PICO process

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The PICO process (or framework) is a mnemonic used in evidence-based practice (and specifically evidence-based medicine) to frame and answer a clinical or health care related question.[1] The PICO framework is also used to develop literature search strategies, for instance in systematic reviews.[2] The PICO acronym has come to stand for:[3][4]

  • P – Patient, problem or population
  • I – Intervention
  • C – Comparison, control or comparator[5]
  • O – Outcome(s) (e.g. pain, fatigue, nausea, infections, death)

An application that covers clinical questions about interventions, as well as exposures, risk/ prognostic factors, and test accuracy, is:[6][7]

  • P – Patient, problem or population
  • I – Investigated condition (e.g. intervention, exposure, risk/ prognostic factor, or test result)
  • C – Comparison condition (e.g. intervention, exposure, risk/ prognostic factor, or test result respectively)
  • O – Outcome(s) (e.g. symptom, syndrome, or disease of interest)

Alternatives such as SPICE and PECO (among many others) can also be used. Some authors suggest adding T and S, as follows:

Examples[edit]

Clinical question: "In children with headache, is paracetamol more effective than placebo against pain?"

  • Population = Children with headaches; keywords = children + headache
  • Intervention = Paracetamol; keyword = paracetamol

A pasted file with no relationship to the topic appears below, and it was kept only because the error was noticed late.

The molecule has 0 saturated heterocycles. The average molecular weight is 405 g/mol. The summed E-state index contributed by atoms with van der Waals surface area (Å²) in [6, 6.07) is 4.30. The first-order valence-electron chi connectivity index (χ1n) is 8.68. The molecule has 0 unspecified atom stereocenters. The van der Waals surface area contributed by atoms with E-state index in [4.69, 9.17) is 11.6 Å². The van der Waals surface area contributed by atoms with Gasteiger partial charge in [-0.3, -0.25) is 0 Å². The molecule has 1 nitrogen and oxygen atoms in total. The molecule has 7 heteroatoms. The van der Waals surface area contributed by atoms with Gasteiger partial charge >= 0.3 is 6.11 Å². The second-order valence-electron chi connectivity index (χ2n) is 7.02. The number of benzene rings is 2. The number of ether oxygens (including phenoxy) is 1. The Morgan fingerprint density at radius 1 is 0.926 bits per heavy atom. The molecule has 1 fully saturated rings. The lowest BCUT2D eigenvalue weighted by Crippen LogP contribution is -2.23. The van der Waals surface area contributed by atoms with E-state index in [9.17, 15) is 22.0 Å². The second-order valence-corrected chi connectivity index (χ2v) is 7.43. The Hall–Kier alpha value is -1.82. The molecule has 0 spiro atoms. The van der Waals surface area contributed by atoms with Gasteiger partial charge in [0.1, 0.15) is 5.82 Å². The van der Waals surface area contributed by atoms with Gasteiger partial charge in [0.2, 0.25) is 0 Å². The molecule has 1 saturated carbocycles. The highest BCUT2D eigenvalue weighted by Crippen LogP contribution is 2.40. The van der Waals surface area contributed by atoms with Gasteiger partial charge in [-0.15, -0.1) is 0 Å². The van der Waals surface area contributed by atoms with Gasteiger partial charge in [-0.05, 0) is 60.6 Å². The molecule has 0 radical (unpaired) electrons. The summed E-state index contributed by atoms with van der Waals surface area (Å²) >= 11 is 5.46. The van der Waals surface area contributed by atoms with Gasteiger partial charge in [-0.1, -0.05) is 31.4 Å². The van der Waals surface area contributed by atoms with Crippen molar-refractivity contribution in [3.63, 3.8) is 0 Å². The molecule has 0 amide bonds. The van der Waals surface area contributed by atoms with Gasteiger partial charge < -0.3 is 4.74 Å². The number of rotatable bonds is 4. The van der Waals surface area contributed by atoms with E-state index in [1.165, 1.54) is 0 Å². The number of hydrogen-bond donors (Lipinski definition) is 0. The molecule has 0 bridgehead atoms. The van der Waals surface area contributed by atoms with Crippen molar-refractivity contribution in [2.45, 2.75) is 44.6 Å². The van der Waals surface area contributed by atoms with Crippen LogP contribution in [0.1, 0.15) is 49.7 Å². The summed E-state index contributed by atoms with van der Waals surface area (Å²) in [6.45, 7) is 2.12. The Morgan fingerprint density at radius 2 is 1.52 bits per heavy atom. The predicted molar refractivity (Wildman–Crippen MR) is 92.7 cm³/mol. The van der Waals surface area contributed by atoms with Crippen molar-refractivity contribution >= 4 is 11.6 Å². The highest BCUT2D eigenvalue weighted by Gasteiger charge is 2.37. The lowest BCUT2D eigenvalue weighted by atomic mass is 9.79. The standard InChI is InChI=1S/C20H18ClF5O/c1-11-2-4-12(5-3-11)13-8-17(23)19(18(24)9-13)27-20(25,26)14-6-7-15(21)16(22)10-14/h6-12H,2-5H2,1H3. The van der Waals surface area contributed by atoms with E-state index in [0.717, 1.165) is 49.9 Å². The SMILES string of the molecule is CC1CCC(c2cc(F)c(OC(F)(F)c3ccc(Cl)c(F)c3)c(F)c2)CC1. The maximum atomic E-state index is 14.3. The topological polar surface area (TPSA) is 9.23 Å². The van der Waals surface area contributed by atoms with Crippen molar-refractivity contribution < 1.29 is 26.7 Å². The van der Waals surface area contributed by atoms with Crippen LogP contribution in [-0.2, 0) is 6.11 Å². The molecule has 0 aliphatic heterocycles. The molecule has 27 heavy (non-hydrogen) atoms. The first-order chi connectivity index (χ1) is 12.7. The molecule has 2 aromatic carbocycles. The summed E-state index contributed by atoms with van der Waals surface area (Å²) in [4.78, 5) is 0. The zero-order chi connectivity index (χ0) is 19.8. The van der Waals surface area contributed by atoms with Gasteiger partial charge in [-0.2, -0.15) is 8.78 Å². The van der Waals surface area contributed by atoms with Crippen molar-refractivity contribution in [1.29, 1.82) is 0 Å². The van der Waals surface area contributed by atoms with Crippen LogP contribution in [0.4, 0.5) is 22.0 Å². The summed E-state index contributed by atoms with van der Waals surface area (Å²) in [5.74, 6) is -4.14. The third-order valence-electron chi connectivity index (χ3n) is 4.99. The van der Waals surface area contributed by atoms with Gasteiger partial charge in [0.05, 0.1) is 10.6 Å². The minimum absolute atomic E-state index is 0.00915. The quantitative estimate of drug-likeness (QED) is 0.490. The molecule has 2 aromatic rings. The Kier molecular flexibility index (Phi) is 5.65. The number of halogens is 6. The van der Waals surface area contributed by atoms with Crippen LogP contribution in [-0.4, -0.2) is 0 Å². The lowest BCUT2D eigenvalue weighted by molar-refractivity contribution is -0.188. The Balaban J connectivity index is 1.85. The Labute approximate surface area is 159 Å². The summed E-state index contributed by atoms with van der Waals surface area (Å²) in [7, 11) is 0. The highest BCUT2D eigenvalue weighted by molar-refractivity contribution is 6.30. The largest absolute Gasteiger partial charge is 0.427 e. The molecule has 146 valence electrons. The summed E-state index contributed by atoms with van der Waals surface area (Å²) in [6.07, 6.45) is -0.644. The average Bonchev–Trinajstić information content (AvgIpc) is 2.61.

• Compared with = Placebo; keyword = placebo
  • Outcome of interest = Pain; keyword = pain

Pubmed (health research database) search strategy:children headache paracetamol placebo pain

Clinical question: "Is the risk of having breast cancer higher in symptom free women with a positive mammography compared to symptom free women with a negative mammography?"[7]

  • Population = Women without a history of breast cancer
  • Investigated test result = Positive result on mammography
  • Comparator test result = Negative result on mammography
  • Outcome of interest = Breast cancer according to biopsy (or not)

References[edit]

  1. ^ Huang X, Lin J, Demner-Fushman D (2006). "Evaluation of PICO as a knowledge representation for clinical questions" (PDF). AMIA Annu Symp Proc: 359–63. PMC 1839740. PMID 17238363.
  2. ^ Schardt C, Adams MB, Owens T, Keitz S, Fontelo P (2007). "Utilization of the PICO framework to improve searching PubMed for clinical questions". BMC Med Inform Decis Mak. 7: 16. doi:10.1186/1472-6947-7-16. PMC 1904193. PMID 17573961.
  3. ^ "Asking a Good Question (PICO)". 17 November 2004. Archived from the original on 2011-02-26. Retrieved 2010-05-18.
  4. ^ Richardson, WS (1995). "The well-built clinical question: a key to evidence based-decisions". ACP Journal Club. 123, 3: A12–A13.
  5. ^ "Chapter 2. Systematic Review Methods -- AHRQ Technical Reviews and Summaries -- NCBI Bookshelf". Retrieved 2010-05-18.
  6. ^ Richardson, WS (1995). "The well-built clinical question: a key to evidence based-decisions". ACP Journal Club. 123, 3: A12–A13.
  7. ^ a b Luijendijk HJ (2021). "How to PICO questions about medical tests". BMJ Evidence-Based Medicine. doi:10.1136/bmjebm-2021-111676. PMC 8311106. PMID 33789913. Retrieved 2021-04-29.{{cite journal}}: CS1 maint: url-status (link)